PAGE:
As to the other point, the parties defendant had made an appearance, and were before the court at the time of making the order. It was but reasonable to treat them for all purposes thereafter as resident defendants, and the most natural construction to be put upon the order made, and that most likely to be in contemplation of the parties, was that given by the court. The granting of the order, then, to open the default, was a favor to the defendants resting in the discretion of the courts, and where this is not abused, this court will not interfere.

The defendants had been in default once before; and we can see nothing unwarranted in the court on this second application, refusing to allow the defendants to interpose an answer, which, if it obtained, must prejudice a just claim of plaintiff by reason of some neglect or mistake of the recording officer.

The decree, in our opinion, is right, and must be affirmed

Decree affirmed.


Sands v. Smith.

1. LEX LOCI CONTRACTUS. An agreement for a loan of money was made in New

York, and the money advanced there: a note dated in Nebraska, payable in New York, and a mortgage on lands in Nebraska were given to securo the debt: held, that the circumstance that the note was made and dated in Nebraska, was immaterial ; the note was but an incident to the agreement. The contract is to be governed by the laws of New York.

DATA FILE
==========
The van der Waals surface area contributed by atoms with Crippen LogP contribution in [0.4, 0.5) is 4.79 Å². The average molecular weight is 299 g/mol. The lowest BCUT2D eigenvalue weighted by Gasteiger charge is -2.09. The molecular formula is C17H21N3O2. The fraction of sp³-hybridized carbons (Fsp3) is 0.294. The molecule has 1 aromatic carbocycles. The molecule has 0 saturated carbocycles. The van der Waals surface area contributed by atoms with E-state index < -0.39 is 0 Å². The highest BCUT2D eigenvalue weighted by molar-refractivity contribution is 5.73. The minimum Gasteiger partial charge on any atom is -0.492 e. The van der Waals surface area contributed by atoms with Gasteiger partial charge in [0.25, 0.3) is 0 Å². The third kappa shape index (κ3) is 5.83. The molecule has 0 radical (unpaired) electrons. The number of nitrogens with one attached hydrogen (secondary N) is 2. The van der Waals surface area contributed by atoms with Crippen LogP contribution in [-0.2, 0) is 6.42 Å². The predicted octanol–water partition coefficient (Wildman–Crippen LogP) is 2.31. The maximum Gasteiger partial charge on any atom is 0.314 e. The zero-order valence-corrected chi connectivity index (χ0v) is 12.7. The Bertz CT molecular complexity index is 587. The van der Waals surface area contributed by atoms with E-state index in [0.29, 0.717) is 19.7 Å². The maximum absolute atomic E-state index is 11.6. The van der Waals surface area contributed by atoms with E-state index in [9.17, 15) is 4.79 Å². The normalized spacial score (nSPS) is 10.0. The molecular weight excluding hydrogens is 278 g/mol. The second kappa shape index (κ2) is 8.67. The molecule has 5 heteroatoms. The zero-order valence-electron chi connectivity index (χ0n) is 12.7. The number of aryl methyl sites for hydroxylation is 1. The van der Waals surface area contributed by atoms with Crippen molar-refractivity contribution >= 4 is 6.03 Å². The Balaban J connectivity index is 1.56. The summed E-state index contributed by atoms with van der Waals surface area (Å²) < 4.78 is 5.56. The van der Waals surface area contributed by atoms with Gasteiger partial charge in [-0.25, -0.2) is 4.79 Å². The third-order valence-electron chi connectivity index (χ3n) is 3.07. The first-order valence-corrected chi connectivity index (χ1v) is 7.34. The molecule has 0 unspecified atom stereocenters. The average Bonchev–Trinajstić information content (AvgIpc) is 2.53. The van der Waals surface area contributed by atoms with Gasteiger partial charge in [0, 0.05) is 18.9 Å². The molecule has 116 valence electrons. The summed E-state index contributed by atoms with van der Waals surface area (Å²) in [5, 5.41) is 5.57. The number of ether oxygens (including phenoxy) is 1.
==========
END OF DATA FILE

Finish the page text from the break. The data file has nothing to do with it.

Sands sued Smith and others upon a promissory note, dated at Omaha in Nebraska, payable in New York city, for $5,000 and interest, at 21 per cent per annum.

In his answer, Smith set out in hæc verba the usury laws of New York, which make void securities given for a loan of money, by which interest at a higher rate of interest than 7 per cent per annum, is received. He then alleged that before the making of the note, it was “in the said State of New York, corruptly and against the said law of the said State, agreed by and between the said plaintiff and the said makers of the said note and mortgage, that the said plaintiff should lend and advance to the said makers $5,000, and that he, the said plaintiff, should for. bear and give day and days of payment of said sum, as in said note is provided, from said day, and that the said makers of said note and mortgage, should for the forbearing and giving of day of payment as aforesaid, give and pay to the said plaintiff, 21 per cent per annum upon said sum of $5,000 so lent and advanced as aforesaid ; and to secure the re-payment of said sum and interest at the rate of 21 per cent per annum, the said makers of said note should make and give to said plaintiff, and he should receive the note and mortgage in the petition mentioned; and that in pursuance and part performance of said corrupt agreement, the said makers of said note and mortgage did make, execute and deliver the same to said plaintiff, and in further pursuance and part performance of said corrupt